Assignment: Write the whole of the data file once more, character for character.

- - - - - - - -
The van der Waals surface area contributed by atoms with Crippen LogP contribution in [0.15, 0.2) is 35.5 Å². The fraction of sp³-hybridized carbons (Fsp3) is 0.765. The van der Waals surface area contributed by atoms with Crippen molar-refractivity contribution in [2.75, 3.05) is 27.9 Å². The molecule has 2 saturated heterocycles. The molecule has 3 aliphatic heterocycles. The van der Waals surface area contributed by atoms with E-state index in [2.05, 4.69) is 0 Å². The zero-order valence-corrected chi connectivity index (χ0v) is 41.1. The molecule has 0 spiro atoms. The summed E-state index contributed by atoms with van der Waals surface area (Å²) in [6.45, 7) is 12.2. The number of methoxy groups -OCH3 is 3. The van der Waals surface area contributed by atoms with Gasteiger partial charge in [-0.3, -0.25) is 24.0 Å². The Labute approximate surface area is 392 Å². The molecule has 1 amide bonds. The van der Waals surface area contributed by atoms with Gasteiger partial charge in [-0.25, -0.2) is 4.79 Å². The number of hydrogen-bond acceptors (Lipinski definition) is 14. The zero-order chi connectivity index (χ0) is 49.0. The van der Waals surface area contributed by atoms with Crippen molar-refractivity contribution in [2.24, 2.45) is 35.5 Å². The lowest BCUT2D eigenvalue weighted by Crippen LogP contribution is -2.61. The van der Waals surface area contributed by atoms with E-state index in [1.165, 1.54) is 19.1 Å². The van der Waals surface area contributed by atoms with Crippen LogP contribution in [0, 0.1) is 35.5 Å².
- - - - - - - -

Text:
The van der Waals surface area contributed by atoms with Crippen LogP contribution in [0.15, 0.2) is 35.5 Å². The fraction of sp³-hybridized carbons (Fsp3) is 0.765. The van der Waals surface area contributed by atoms with Crippen molar-refractivity contribution in [2.75, 3.05) is 27.9 Å². The molecule has 2 saturated heterocycles. The molecule has 3 aliphatic heterocycles. The van der Waals surface area contributed by atoms with E-state index in [2.05, 4.69) is 0 Å². The zero-order valence-corrected chi connectivity index (χ0v) is 41.1. The molecule has 0 spiro atoms. The summed E-state index contributed by atoms with van der Waals surface area (Å²) in [6.45, 7) is 12.2. The number of methoxy groups -OCH3 is 3. The van der Waals surface area contributed by atoms with Gasteiger partial charge in [-0.3, -0.25) is 24.0 Å². The Labute approximate surface area is 392 Å². The molecule has 1 amide bonds. The van der Waals surface area contributed by atoms with Gasteiger partial charge in [-0.25, -0.2) is 4.79 Å². The number of hydrogen-bond acceptors (Lipinski definition) is 14. The zero-order chi connectivity index (χ0) is 49.0. The van der Waals surface area contributed by atoms with Crippen molar-refractivity contribution in [2.24, 2.45) is 35.5 Å². The lowest BCUT2D eigenvalue weighted by Crippen LogP contribution is -2.61. The van der Waals surface area contributed by atoms with E-state index in [1.165, 1.54) is 19.1 Å². The van der Waals surface area contributed by atoms with Crippen LogP contribution in [0, 0.1) is 35.5 Å².